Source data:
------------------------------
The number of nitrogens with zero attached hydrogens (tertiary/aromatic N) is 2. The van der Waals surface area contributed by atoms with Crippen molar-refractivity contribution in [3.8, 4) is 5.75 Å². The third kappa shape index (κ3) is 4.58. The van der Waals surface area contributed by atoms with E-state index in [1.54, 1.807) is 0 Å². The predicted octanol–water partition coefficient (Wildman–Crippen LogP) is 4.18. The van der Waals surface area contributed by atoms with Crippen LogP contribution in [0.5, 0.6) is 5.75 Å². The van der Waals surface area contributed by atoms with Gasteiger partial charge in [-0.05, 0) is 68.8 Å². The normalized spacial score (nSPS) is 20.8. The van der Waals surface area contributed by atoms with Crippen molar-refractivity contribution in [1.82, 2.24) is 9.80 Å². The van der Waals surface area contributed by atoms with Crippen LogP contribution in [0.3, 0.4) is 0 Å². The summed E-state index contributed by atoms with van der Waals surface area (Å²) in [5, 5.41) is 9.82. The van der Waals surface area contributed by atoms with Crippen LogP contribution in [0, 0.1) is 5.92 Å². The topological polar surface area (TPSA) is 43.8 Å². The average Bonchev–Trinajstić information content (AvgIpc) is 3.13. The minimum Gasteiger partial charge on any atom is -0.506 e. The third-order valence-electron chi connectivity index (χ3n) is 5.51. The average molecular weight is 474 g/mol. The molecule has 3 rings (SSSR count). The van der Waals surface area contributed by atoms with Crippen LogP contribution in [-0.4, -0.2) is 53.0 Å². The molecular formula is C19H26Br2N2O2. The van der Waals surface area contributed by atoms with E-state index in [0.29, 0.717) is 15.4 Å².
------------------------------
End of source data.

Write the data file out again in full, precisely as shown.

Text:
The number of nitrogens with zero attached hydrogens (tertiary/aromatic N) is 2. The van der Waals surface area contributed by atoms with Crippen molar-refractivity contribution in [3.8, 4) is 5.75 Å². The third kappa shape index (κ3) is 4.58. The van der Waals surface area contributed by atoms with E-state index in [1.54, 1.807) is 0 Å². The predicted octanol–water partition coefficient (Wildman–Crippen LogP) is 4.18. The van der Waals surface area contributed by atoms with Crippen LogP contribution in [0.5, 0.6) is 5.75 Å². The van der Waals surface area contributed by atoms with Gasteiger partial charge in [-0.05, 0) is 68.8 Å². The normalized spacial score (nSPS) is 20.8. The van der Waals surface area contributed by atoms with Crippen molar-refractivity contribution in [1.82, 2.24) is 9.80 Å². The van der Waals surface area contributed by atoms with Crippen LogP contribution in [0.3, 0.4) is 0 Å². The summed E-state index contributed by atoms with van der Waals surface area (Å²) in [5, 5.41) is 9.82. The van der Waals surface area contributed by atoms with Crippen LogP contribution in [0, 0.1) is 5.92 Å². The topological polar surface area (TPSA) is 43.8 Å². The average Bonchev–Trinajstić information content (AvgIpc) is 3.13. The minimum Gasteiger partial charge on any atom is -0.506 e. The third-order valence-electron chi connectivity index (χ3n) is 5.51. The average molecular weight is 474 g/mol. The molecule has 3 rings (SSSR count). The van der Waals surface area contributed by atoms with Crippen LogP contribution in [-0.4, -0.2) is 53.0 Å². The molecular formula is C19H26Br2N2O2. The van der Waals surface area contributed by atoms with E-state index in [0.29, 0.717) is 15.4 Å².